NEVER FORET THE FUNDAMENTALS By Ron Pestone
This article is an excerpt from my book, COMMON SENSE SUBCONTRACTING WITH ELM JOB COSTING & MORE, due out this fall. There are some 100 plus fundamentals mentioned in the book. They have been drawn from numerous people and situations and they are presented in no particular order. Their importance lies in their combined totality not in their order. As a result any read is a good read. Never losing track of the fundamentals will not only save you heart ache but just as importantly help guide you to greater success.
No matter how small or how large your company is or how many years you have been doing business if you really want to be a success you need to go back to the fundamentals. When you are reading through them you will find yourself thinking,” I already know that” or” I’ve done that before”. Before you dismiss them think how successful coaches build winning teams. It has been and always will be, BACK TO THE FUNDMENTALS.
It doesn’t matter if its little league, pop warner football, high school and college football or the pros it’s the coach who forces the players to start again and again at the beginning and master the fundamentals which will lead to the win of the trophy or the championship.
Think about the pro football player who has been in the pros a few years and has been playing football since he was a little kid. What has he done that he hasn’t done in practice thousands of times before? He has been living and breathing football almost his entire life. Now a new head coach arrives and all of a sudden the entire teams focus is on the blocking and tackling skills he first learned in Pop Warner football and has been perfecting all the years he has been playing. At first to him it seems ridiculous and at best beneath him. On the other hand he cannot deny his team hasn’t won a championship in ten years.
Great coaches like great businessmen know the whole secret lies in the fundamentals. Vince Lombardi said it best, “You have to start teaching the fundamentals. A player has got to know the basics of the game and how to play his position.”
Never forget everything happens out in the field. Not one brick is laid or a yard of cement poured, a square of roofing installed or a foot of pipe installed in the office. It all happens out there. It is where the money is made or lost and as a result it is first in importance and must be treated that way.
Always, always separate family and friendship from business. You might really be fond of someone but if you can’t find a place in the organization where he/she adds to the bottom line, show them the door.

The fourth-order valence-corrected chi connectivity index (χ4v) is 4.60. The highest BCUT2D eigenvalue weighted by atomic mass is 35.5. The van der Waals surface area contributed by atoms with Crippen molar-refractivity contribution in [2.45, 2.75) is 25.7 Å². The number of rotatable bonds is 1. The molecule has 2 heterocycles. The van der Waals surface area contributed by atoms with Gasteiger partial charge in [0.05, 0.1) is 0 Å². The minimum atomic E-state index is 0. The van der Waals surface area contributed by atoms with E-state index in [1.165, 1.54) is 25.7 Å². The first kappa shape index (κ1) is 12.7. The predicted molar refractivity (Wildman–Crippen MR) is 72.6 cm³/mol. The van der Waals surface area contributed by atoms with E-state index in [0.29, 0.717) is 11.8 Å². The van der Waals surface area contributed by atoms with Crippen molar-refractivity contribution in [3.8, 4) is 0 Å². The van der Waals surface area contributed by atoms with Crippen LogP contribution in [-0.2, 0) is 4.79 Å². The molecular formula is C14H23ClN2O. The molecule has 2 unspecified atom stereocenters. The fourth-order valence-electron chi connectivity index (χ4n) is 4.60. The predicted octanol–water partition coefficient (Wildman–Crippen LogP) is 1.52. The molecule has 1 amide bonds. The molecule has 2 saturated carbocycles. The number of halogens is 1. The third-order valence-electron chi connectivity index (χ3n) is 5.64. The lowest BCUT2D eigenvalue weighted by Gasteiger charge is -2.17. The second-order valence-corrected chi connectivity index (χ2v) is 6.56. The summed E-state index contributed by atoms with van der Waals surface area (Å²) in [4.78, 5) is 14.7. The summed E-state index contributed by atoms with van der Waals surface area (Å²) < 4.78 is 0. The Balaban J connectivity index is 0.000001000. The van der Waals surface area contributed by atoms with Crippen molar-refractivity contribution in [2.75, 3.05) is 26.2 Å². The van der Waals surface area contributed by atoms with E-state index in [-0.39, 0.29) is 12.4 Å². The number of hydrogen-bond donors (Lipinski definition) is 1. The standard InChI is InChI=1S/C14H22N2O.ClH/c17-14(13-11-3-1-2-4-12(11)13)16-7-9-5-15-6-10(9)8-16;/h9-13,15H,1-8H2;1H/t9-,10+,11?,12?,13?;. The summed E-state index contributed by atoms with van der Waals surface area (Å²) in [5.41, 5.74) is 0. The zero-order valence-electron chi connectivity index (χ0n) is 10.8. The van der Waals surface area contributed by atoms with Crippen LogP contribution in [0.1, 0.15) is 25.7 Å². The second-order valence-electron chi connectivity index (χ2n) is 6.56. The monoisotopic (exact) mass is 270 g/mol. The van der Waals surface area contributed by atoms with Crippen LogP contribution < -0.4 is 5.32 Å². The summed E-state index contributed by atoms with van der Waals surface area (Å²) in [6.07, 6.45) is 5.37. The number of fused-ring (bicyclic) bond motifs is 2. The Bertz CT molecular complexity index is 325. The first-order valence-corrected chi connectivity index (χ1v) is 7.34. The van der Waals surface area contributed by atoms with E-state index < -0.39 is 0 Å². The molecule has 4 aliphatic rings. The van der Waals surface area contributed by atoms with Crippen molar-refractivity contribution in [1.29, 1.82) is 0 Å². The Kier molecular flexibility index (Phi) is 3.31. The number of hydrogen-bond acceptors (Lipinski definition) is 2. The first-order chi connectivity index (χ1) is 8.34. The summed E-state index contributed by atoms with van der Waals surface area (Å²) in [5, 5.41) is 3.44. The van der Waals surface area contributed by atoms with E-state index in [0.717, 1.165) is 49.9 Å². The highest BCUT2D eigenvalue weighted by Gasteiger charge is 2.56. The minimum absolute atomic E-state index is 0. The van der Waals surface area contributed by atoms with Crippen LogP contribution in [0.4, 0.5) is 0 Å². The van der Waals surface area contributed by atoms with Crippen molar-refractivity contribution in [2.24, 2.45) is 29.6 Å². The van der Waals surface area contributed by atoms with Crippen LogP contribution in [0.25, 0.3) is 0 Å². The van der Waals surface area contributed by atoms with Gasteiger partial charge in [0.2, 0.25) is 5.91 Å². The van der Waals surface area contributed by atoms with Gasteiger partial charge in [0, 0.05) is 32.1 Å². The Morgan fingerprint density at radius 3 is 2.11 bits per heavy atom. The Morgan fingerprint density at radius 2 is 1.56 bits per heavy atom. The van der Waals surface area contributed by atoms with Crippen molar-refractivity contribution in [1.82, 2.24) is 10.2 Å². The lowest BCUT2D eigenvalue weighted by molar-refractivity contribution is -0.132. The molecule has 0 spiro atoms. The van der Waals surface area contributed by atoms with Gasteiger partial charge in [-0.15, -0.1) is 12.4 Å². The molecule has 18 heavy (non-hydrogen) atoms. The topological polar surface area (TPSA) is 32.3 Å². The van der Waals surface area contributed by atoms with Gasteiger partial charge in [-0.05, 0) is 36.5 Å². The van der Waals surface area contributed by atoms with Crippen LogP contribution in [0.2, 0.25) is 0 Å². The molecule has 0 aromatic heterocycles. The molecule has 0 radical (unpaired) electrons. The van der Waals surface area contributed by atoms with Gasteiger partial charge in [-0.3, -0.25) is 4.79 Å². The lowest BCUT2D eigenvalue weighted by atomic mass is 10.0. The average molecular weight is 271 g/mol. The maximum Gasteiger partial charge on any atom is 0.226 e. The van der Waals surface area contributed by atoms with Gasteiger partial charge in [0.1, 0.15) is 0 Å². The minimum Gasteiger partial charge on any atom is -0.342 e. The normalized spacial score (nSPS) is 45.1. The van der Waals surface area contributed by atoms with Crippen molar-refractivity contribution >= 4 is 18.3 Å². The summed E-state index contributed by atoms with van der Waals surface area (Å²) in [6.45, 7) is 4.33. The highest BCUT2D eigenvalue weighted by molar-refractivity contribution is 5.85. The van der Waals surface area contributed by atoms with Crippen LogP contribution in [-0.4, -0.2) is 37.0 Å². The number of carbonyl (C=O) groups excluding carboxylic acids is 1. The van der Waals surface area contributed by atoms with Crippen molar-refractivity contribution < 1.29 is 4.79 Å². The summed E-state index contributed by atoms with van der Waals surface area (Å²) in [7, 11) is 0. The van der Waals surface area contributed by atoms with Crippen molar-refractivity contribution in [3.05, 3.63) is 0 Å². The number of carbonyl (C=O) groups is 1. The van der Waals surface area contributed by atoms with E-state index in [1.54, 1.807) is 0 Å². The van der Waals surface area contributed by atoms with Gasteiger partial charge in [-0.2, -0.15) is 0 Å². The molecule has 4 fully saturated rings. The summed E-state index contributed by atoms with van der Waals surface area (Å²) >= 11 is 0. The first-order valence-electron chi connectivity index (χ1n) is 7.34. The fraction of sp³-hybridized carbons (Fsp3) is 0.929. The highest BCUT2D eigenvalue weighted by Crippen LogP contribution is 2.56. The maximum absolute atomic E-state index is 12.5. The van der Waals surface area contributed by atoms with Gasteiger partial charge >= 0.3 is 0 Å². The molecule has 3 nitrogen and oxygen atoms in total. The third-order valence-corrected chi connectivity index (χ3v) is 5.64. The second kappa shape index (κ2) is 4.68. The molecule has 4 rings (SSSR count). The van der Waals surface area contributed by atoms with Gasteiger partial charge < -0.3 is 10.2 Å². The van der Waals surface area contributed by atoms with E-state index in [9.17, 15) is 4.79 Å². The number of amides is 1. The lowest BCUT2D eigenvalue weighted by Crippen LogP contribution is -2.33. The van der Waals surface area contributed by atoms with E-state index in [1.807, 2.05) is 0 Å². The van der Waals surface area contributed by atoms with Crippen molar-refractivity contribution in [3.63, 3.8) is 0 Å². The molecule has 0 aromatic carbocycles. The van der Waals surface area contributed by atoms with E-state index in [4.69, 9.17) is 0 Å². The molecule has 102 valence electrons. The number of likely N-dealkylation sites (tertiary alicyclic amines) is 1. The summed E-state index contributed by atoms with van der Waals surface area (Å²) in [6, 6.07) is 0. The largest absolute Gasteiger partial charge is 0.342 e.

Excuses are just that, excuses. Enough of them will kill any company.
Anyone lying down on the job, coming in late, leaving early, taking long lunches and crying that he cannot produce because he does not have everything he needs is no better than a thief, get rid of him.
Quick story! An electrical contractor landed a new project, picked a foreman and sent out a trailer of conduit, hangers, straps, unistrut, inserts, boxes, specialties, wire and all the necessary tools to install same. After two weeks the contractor walked the job and was discouraged to see nothing was installed. When he asked the foreman why nothing was done the foreman replied, “Because they did not send the switches and receptacles.” He had a whole project to install before he got to the switches and receptacles but to him it was a good enough reason not to start any work. In my mind firing seems almost too good. Water boarding sees a lot better.
Owners only pay what they have to. If you do not ask or fight for any legitimate extra costs you will never see an extra dime for them.
One of the keys in managing a successful business is that all the decisions you make must have at its base, THAT IT IS THE RIGHT DECISION FOR THE BUSINESS. You must park your ego and at times your self -interest and simply do what is good for the business. Even if it hurts, you must do it. I had someone very close to me who was put in a position of trust and made decisions based on self-interest and ego. The consequences were disastrous. Large sums of money were lost, property destroyed, relationships strained and ultimately failure. Like most people who have embarked on a similar course this individual blamed everything on everybody else. The crime of it is, if this person was put in a similar situation the outcome would be the same. Nothing was learned.
The biggest sleeping dragon in every contractor’s basement is overhead. It never stops eating and growing and unless you assume the duties of a dragon slayer it will eat your company alive. Whatever you think your overhead is rest assured it is higher.
Never kick a fresh turd on a hot day.
Before you can ask anybody to be the best they can be you must be the best you can be.
Running a successful contracting company is a team effort. Build the team, deploy the team and reward the team. Lee Iacocca said, “In the end, all business operations can be reduced to three words: people, product, profits. Unless you’ve got good people, you can’t do much with the other two.